Is a world where the man withdraws from the landscape area, often desertification or even deserts to observe education. This is a condition which - although exactly according to the wilderness concept - is viewed as undesirable or threatening. Whether these processes can be interpreted as "natural" has not yet been determined in the context of climate change / global warming .

Conservation concepts

Protected areas

As a reaction to the “wilderness” movement of the late 19th century, there have been legally protected “ wilderness areas ” ( see above ) in the USA since 1964 , which comprise around 4.6% of the total American area (= 443,000 km²) (as of 2012 ). By far the largest areas of it are in the state of Alaska .

Since 1997 there has also been a protected area category in Europe that was specially set up for wilderness (development) areas, the " PAN Parks " and "PAN Park Wilderness Partners". In April 2013, this included 7670 km² of areas within existing large protected areas, which corresponds to 0.08% of the area of ​​Europe. In 2014 the “European Wilderness Society” (based in Austria) took on the leading role in European wilderness protection. It replaces the now insolvent PAN Parks Foundation and has taken over its certified wilderness areas into its portfolio. On the EWS website, the wilderness areas are divided into three groups: “Certified Wilderness Areas”, “Wilderness Areas” and “Potential Wilderness Areas in Europe”. All groups are united in the European Wilderness Network.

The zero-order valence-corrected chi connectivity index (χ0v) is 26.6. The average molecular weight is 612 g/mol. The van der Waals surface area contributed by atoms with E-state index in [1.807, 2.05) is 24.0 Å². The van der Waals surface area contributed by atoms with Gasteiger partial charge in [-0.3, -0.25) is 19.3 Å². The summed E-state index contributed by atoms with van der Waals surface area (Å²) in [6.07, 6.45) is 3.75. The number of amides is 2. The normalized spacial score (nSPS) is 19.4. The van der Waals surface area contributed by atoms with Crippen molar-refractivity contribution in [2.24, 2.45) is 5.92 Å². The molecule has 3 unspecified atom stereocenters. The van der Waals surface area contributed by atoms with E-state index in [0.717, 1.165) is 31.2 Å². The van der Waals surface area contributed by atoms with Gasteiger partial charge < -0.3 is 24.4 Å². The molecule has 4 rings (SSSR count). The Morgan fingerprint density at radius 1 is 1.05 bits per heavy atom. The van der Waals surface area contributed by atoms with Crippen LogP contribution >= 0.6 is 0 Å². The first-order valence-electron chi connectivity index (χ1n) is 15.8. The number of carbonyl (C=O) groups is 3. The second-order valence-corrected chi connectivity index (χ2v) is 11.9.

On a global level, primary wilderness areas were grouped into the highest protection level (categories Ia and Ib) as part of the IUCN's category determination for internationally valid protected area standards. Around 1.1% of the earth's land area fell under these protection categories in 2005.

The most common type of protected area for large undestroyed natural areas is the national park ( see below ).

Although all major nature conservation organizations - u. a. CI thanks to several million donations - striving to protect wilderness worldwide, only about 7% of these areas were actually protected in 2002.